The crux of history

How is history defined? What does it all mean at the end of the day? We may not consciously think of history throughout the average day, but think about it for a moment: behind most news stories on the radio, television, newspapers or internet in this country the history of racial segregation is implicit and often referred to regularly. Without an understanding of the racial politics in the country – ‘apartheid’ and ‘liberation’ – it won’t make much sense.

In many news stories coming out of Europe and Latin America, behind much of the way of thinking is the idea of class struggle and its history. According to ‘The Communist Manifesto’, history is literally the account of the struggle for the ‘means of production’ (stuff) between the bourgeois (rich) and the proletariat (poor). Socialism applied to a society would literally be the end of history because it would mean the end of class struggle.

If our lives are like paintings then our history is like the frame that gives shape and definition to the borders of our philosophy.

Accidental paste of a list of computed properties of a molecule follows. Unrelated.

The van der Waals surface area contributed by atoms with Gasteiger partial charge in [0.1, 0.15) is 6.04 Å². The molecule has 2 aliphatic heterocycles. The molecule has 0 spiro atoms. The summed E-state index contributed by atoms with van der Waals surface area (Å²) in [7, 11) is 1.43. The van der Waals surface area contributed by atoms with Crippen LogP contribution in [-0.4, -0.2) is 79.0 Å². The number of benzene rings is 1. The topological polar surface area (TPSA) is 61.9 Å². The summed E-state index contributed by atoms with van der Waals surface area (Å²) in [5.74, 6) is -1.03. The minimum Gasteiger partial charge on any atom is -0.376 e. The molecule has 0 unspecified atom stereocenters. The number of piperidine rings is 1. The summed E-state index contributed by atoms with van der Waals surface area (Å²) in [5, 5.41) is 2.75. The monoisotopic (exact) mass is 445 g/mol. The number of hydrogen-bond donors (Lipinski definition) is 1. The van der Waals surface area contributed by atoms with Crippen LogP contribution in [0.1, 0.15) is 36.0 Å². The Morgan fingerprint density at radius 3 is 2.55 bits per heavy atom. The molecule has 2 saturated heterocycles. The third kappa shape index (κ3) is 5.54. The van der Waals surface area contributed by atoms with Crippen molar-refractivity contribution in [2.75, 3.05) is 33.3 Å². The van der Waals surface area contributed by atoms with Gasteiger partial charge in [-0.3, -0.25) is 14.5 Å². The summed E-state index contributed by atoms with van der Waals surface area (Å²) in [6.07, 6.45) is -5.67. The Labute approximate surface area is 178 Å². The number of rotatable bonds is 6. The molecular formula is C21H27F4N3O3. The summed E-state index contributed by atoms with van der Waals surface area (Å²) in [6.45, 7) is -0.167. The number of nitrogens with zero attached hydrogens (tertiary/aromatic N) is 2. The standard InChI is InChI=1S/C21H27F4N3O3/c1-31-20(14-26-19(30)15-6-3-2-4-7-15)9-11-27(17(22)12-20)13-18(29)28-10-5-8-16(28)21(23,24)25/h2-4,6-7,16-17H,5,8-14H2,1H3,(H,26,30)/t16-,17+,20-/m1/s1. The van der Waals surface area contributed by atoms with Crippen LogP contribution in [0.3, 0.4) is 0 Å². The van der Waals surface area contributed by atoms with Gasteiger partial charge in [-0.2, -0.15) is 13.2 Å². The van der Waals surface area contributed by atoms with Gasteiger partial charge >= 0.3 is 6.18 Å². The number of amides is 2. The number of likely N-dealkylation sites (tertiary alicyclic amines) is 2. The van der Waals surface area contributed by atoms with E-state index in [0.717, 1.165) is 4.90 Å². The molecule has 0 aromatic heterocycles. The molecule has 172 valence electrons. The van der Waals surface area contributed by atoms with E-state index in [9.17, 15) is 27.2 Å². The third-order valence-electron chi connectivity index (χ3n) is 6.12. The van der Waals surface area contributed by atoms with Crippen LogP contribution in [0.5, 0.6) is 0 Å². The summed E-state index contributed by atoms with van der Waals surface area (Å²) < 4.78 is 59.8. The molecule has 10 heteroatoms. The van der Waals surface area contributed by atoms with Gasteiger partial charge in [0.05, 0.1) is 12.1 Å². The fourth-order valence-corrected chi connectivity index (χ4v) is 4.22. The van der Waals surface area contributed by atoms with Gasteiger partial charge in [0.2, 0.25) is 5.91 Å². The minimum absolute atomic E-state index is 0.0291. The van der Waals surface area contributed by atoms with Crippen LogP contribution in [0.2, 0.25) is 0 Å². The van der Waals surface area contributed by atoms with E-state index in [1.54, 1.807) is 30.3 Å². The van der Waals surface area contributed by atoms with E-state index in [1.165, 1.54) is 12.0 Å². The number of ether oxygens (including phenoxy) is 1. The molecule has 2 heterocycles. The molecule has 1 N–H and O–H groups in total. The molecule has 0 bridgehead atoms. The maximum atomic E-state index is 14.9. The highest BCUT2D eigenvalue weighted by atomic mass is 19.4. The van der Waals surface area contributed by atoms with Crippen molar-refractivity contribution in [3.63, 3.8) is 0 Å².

In North America history is understood as the struggle for self-determination, including the rights of self-expression in words and by way of suffrage.

History is dependent on who is doing the ‘looking’. Many countries and nationalities define history as the struggle for their culture to emerge as superior to others, like China in the last several decades or Nazi Germany in WW2.

All of these views of history are temporal, or geographical, or cultural or to other points of view, comical.

History is literally and actually based on 1 thing: the cross. The cross and all that it means defines history and divides mankind in two. The cross is the load-bearing pillar of human history and human life. I believe our most vulnerable adult moment is when we lose a loved one to death. In that moment, does racial politics, the class struggle, self-determination or cultural superiority matter? I don’t understand how anyone would honestly be able to say ‘yes’. Those alternative histories may refer to valuable and valid things however they are mere side shows to the question: ‘Who do you say the Son of Man is?’

Picture this:  a graveyard and a tombstone to memorialise our loved ones. Are there quotes from Karl Marx? Benjamin Franklin? Confucius? Adolf Hitler? No, none of these historical frameworks has an answer for eternity.

Only God’s perspective is valid and true. The cross is the load-bearing pillar of human history and human life.

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